Decision making checklist

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Decision making checklist by Mind Map: Decision making checklist

1. Biais checklist

1.1. Anchoring Biais

1.1.1. To stick to the first information as a reference point for a decision. The information don't need to be related to the problem.

1.1.1.1. Roger wants to buy a new car. The car is displayed at 36 000$ though he can only a ord 25 000$. He decides to go at the car dealership anyway and bargains for 33 000$. Roger buys it because he thinks he just made a great deal. Though, the value of the car may be much lower then 35k$ and Roger anchored to the display price instead of what he could a ord. From Roger's perspective, he just saved 3 000$ but he really just took 8 000$ of debt.

1.2. Attribution error

1.2.1. To project and emphasize our own behavior to interpret one's actions or behavior rather than environmental factors. The context is often neglected when trying to understand one's behavior.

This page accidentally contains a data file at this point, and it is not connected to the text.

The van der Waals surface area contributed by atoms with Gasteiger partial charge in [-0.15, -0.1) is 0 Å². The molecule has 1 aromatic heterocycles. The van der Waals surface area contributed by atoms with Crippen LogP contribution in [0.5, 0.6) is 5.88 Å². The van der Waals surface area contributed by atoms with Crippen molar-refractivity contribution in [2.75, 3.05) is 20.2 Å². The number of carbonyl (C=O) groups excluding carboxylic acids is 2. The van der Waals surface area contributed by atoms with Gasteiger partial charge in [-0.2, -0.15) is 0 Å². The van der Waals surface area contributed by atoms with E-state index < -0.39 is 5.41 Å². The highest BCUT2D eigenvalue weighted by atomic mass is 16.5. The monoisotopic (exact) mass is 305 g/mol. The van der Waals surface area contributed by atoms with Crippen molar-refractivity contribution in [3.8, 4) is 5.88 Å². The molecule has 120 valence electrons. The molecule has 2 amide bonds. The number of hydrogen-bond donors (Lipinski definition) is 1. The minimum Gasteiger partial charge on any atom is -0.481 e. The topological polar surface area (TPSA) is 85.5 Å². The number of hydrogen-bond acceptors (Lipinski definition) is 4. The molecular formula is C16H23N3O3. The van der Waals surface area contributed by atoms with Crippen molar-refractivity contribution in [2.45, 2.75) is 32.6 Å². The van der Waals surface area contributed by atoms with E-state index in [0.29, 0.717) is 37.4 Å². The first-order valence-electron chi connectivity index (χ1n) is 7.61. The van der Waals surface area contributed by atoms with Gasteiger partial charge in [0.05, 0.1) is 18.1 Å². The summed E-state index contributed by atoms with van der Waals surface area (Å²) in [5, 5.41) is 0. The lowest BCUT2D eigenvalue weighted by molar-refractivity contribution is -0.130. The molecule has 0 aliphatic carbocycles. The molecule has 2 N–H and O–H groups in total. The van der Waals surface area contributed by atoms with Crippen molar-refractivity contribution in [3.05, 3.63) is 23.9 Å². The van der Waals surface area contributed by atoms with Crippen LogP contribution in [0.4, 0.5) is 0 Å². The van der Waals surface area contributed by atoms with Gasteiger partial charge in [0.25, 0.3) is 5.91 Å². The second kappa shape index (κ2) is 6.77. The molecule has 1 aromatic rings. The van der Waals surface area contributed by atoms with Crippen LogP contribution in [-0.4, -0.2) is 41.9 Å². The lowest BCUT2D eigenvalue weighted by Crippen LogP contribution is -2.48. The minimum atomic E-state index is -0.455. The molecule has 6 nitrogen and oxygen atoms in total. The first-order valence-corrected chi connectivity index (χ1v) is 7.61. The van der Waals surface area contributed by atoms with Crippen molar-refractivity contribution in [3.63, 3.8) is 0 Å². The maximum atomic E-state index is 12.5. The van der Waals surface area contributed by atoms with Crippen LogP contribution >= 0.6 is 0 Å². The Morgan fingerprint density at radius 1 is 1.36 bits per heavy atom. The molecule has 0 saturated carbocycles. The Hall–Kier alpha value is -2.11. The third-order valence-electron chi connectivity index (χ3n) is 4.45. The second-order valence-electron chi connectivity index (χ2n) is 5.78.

1.2.1.1. Lisa is a bad and reckless driver. The other day, she saw a car burn a red light in front of her. She immediatly conclude that the other driver is a bad and reckless drive, thus, attributing to the other driver her own behavior to the other driver. She omits the possibilities that the other driver had to run to the hospital or was in an emergency.

1.3. Authority Bias

1.3.1. To comply to an authority's demand or statement while bypassing our one judgement.

1.3.1.1. Lisa is a nurse. Her patient just got an eye operation. The doctor who's caring for the patient wrote prescription of drugs to take periodically. Since the doctor was tired, he wrote to put eyedrops in the patient's rectum. Lisa, used to listen to doctors without any questions puts eyedrops in her patient's rectum for two days before the doctor realize the mistake.

1.4. Avaibility Biais

1.4.1. To give more importance to recent or stronger information when making a decision. This bias is a consequence of the fact that stronger and recent information are recalled more easily.

1.4.1.1. Roger just saw a plane crash on the news. Even though Roger knows that plane crashes are less likel

1.5. Bias from Association

1.5.1. To be influenced by a stereotype, association or by familiarity in your decisions or perspectives.